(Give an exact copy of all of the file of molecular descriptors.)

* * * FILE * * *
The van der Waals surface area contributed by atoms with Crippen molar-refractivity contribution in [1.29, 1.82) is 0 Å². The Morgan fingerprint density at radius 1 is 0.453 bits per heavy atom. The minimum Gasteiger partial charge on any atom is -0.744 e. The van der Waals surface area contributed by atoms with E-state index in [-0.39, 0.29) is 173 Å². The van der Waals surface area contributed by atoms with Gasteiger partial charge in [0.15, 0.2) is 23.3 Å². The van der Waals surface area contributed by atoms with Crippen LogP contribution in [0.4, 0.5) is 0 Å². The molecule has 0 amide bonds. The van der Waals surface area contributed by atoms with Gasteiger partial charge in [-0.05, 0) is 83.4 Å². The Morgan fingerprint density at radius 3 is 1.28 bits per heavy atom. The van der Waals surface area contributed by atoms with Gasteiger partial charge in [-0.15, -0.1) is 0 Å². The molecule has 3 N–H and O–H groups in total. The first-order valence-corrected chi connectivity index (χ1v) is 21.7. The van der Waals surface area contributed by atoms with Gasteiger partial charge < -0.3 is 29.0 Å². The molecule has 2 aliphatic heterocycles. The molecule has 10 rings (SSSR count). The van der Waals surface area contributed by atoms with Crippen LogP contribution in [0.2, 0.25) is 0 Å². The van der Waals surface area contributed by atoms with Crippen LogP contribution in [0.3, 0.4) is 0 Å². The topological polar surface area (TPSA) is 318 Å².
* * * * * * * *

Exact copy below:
The van der Waals surface area contributed by atoms with Crippen molar-refractivity contribution in [1.29, 1.82) is 0 Å². The Morgan fingerprint density at radius 1 is 0.453 bits per heavy atom. The minimum Gasteiger partial charge on any atom is -0.744 e. The van der Waals surface area contributed by atoms with E-state index in [-0.39, 0.29) is 173 Å². The van der Waals surface area contributed by atoms with Gasteiger partial charge in [0.15, 0.2) is 23.3 Å². The van der Waals surface area contributed by atoms with Crippen LogP contribution in [0.4, 0.5) is 0 Å². The molecule has 0 amide bonds. The van der Waals surface area contributed by atoms with Gasteiger partial charge in [-0.05, 0) is 83.4 Å². The Morgan fingerprint density at radius 3 is 1.28 bits per heavy atom. The van der Waals surface area contributed by atoms with Gasteiger partial charge in [-0.15, -0.1) is 0 Å². The molecule has 3 N–H and O–H groups in total. The first-order valence-corrected chi connectivity index (χ1v) is 21.7. The van der Waals surface area contributed by atoms with Gasteiger partial charge < -0.3 is 29.0 Å². The molecule has 2 aliphatic heterocycles. The molecule has 10 rings (SSSR count). The van der Waals surface area contributed by atoms with Crippen LogP contribution in [0.2, 0.25) is 0 Å². The van der Waals surface area contributed by atoms with Crippen LogP contribution in [0.3, 0.4) is 0 Å². The topological polar surface area (TPSA) is 318 Å².